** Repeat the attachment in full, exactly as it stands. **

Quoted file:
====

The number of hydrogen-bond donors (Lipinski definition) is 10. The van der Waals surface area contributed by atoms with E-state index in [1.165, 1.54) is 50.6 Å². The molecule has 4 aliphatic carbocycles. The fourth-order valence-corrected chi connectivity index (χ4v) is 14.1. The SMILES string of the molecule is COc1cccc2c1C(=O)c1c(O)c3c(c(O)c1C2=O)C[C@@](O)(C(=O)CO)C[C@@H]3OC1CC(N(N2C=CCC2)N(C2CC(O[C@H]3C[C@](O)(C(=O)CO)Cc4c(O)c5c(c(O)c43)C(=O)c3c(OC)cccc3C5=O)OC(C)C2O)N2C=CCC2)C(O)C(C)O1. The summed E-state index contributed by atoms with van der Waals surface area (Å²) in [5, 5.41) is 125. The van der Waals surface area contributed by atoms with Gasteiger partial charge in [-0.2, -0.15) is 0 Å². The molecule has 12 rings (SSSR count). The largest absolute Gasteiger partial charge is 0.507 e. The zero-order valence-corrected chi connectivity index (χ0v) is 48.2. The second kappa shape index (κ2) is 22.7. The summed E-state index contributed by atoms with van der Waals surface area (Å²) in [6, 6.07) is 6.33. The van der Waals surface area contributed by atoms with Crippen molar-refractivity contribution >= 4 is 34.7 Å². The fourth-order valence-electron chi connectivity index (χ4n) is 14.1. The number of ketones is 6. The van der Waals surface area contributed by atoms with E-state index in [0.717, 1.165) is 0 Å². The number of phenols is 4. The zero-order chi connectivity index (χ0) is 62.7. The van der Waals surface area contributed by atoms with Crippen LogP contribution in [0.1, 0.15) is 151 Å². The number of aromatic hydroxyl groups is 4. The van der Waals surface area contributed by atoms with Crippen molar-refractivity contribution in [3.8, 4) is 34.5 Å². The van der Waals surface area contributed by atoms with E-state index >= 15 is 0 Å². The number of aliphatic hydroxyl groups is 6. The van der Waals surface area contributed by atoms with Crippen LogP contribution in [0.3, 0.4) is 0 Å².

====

The number of hydrogen-bond donors (Lipinski definition) is 10. The van der Waals surface area contributed by atoms with E-state index in [1.165, 1.54) is 50.6 Å². The molecule has 4 aliphatic carbocycles. The fourth-order valence-corrected chi connectivity index (χ4v) is 14.1. The SMILES string of the molecule is COc1cccc2c1C(=O)c1c(O)c3c(c(O)c1C2=O)C[C@@](O)(C(=O)CO)C[C@@H]3OC1CC(N(N2C=CCC2)N(C2CC(O[C@H]3C[C@](O)(C(=O)CO)Cc4c(O)c5c(c(O)c43)C(=O)c3c(OC)cccc3C5=O)OC(C)C2O)N2C=CCC2)C(O)C(C)O1. The summed E-state index contributed by atoms with van der Waals surface area (Å²) in [5, 5.41) is 125. The van der Waals surface area contributed by atoms with Gasteiger partial charge in [-0.2, -0.15) is 0 Å². The molecule has 12 rings (SSSR count). The largest absolute Gasteiger partial charge is 0.507 e. The zero-order valence-corrected chi connectivity index (χ0v) is 48.2. The second kappa shape index (κ2) is 22.7. The summed E-state index contributed by atoms with van der Waals surface area (Å²) in [6, 6.07) is 6.33. The van der Waals surface area contributed by atoms with Crippen molar-refractivity contribution >= 4 is 34.7 Å². The fourth-order valence-electron chi connectivity index (χ4n) is 14.1. The number of ketones is 6. The van der Waals surface area contributed by atoms with E-state index in [0.717, 1.165) is 0 Å². The number of phenols is 4. The zero-order chi connectivity index (χ0) is 62.7. The van der Waals surface area contributed by atoms with Crippen LogP contribution in [0.1, 0.15) is 151 Å². The number of aromatic hydroxyl groups is 4. The van der Waals surface area contributed by atoms with Crippen molar-refractivity contribution in [3.8, 4) is 34.5 Å². The van der Waals surface area contributed by atoms with E-state index >= 15 is 0 Å². The number of aliphatic hydroxyl groups is 6. The van der Waals surface area contributed by atoms with Crippen LogP contribution in [0.3, 0.4) is 0 Å².